The definition is: a speechwriter is someone hired to prepare and write speeches that will be delivered by another person. They are employed by a variety of people, such as senior-level elected officials and executives in the government as well as in the private sector. They can also be employed to write for weddings and other social occasions. Speechwriters specialize in a writing style that merges marketing, theater, public relations, sales, education and politics all in one presentation.
The actual process of writing a speech has several steps. Initially, they need to meet with the executive and the executive’s senior staff to determine the broad framework of points or messages that the executive wants to cover in the speech. With this information they will then research the topic to flesh out this framework with anecdotes and examples. They must also consider the audience for the speech, which can range from a town-hall meeting of community leaders to an international leaders’ forum. Once this framework is created, the speechwriter blends the points, themes, positions, and messages from their research to create an “informative, original and authentic speech” for the executive. This draft is then presented to the client and the executive (or the executive’s staff) make notes, revisions or changes to it. If the speechwriter is familiar with the topic and the positions and style of the executive, only small changes may be required.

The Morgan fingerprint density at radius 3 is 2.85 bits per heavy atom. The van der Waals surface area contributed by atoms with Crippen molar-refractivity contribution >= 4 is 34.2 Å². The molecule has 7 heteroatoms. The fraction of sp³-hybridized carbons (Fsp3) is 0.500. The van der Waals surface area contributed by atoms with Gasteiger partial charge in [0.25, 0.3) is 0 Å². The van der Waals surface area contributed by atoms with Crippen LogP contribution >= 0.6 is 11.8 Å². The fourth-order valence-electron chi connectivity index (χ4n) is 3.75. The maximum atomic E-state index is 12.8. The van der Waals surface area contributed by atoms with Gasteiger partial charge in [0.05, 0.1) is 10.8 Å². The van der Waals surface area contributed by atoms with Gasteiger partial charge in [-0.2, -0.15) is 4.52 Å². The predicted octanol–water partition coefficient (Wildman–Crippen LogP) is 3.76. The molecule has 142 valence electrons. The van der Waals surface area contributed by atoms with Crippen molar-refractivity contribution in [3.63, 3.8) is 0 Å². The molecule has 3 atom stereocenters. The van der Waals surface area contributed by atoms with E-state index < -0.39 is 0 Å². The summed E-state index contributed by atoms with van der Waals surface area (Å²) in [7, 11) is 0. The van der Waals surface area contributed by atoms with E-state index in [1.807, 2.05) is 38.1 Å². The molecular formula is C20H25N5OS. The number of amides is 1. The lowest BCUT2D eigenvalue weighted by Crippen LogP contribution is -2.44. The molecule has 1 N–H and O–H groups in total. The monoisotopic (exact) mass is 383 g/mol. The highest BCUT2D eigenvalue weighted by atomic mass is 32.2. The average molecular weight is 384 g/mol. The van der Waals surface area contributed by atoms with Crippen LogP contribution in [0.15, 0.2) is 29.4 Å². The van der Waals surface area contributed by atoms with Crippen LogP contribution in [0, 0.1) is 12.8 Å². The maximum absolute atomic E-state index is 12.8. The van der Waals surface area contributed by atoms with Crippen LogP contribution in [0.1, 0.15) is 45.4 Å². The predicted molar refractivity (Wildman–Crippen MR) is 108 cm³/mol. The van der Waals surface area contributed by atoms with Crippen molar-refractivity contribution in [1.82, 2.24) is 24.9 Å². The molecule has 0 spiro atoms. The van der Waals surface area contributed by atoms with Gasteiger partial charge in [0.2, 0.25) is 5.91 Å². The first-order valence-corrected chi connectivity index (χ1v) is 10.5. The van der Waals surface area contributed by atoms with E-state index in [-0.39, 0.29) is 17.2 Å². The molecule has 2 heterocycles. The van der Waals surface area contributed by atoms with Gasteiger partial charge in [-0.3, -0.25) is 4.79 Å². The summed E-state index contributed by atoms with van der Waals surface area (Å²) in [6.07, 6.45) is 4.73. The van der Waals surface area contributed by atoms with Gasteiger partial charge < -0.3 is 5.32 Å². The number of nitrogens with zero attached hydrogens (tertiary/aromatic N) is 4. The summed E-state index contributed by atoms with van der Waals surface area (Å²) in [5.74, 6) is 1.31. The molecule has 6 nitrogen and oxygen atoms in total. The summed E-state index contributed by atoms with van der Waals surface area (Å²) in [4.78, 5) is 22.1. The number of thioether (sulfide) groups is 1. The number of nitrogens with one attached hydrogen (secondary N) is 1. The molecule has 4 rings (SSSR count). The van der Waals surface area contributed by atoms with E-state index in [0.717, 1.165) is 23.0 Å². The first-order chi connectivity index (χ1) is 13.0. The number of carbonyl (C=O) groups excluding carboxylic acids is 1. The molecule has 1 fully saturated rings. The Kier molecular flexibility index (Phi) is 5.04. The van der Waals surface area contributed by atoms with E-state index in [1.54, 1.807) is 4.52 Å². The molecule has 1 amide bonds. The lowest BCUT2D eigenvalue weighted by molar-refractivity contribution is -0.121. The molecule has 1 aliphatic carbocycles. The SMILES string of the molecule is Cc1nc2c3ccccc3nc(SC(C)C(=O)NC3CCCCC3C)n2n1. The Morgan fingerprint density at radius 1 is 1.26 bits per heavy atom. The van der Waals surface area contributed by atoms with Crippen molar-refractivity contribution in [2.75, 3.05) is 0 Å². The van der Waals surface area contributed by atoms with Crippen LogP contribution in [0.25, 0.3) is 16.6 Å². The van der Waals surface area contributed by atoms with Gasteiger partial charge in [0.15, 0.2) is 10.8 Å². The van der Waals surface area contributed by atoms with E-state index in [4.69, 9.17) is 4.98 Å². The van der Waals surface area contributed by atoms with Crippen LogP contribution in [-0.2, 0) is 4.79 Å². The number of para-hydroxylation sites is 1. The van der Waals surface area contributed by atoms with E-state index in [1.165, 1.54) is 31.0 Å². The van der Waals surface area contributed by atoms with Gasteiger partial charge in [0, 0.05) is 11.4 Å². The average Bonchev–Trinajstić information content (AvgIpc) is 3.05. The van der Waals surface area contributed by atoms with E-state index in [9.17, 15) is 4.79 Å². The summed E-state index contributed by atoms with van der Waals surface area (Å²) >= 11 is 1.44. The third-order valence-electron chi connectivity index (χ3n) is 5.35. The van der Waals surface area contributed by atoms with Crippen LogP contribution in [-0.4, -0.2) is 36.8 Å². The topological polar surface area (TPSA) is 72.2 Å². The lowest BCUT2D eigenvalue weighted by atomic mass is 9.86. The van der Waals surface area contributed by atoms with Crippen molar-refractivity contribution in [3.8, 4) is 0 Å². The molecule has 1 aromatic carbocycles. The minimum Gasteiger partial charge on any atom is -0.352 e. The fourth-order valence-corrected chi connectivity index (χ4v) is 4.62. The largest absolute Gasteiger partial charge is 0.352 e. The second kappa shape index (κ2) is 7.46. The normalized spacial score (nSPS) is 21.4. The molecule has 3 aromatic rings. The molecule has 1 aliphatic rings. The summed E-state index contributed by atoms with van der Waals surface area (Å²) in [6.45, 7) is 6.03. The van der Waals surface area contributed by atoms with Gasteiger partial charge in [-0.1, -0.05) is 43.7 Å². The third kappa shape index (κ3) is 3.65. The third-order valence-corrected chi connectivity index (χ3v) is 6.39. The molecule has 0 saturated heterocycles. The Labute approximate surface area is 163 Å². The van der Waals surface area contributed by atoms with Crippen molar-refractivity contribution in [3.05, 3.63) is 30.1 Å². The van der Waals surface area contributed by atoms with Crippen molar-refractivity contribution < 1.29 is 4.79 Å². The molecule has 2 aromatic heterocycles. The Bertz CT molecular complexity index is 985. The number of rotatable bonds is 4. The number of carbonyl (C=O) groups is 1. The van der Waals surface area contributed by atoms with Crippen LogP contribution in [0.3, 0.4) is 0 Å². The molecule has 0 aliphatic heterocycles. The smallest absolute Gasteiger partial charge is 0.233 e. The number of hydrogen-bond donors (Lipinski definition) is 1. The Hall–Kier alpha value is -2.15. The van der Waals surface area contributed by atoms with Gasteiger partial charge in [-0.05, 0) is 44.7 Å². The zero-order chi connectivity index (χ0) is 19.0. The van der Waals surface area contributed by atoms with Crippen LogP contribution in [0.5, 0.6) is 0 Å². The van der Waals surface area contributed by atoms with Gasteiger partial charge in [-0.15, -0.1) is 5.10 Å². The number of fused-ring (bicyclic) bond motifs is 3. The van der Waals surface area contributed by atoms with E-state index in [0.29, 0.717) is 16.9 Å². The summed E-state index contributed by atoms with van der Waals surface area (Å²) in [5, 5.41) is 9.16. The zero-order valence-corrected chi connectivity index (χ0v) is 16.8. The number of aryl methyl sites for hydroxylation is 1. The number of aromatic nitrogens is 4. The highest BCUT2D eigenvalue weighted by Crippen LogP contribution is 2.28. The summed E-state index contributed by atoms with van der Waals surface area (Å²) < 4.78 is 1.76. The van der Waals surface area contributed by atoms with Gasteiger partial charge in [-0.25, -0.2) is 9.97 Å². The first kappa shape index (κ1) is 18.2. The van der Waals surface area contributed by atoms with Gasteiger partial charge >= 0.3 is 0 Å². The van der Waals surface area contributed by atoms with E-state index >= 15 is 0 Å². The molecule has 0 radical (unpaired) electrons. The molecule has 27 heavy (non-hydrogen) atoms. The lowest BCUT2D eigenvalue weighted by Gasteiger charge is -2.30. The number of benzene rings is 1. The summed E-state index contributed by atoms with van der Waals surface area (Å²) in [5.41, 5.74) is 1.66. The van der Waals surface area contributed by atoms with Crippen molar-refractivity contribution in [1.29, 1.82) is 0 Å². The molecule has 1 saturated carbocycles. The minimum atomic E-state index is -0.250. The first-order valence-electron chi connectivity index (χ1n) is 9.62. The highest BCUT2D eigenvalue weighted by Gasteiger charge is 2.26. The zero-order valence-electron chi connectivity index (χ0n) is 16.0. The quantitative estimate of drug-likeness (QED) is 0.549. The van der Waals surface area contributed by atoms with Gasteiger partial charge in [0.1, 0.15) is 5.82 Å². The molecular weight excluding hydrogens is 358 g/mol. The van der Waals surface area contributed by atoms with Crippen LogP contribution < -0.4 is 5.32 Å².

Credit for speeches is mainly contributed to the person making it rather than the speechwriter, much like a ghost writer. Their name may never appear in public or a credit given on paper. However, a good speechwriter will be known for their work in select circles, such as in a government setting.
Have you written speeches?
Was it for a person setting or for a client?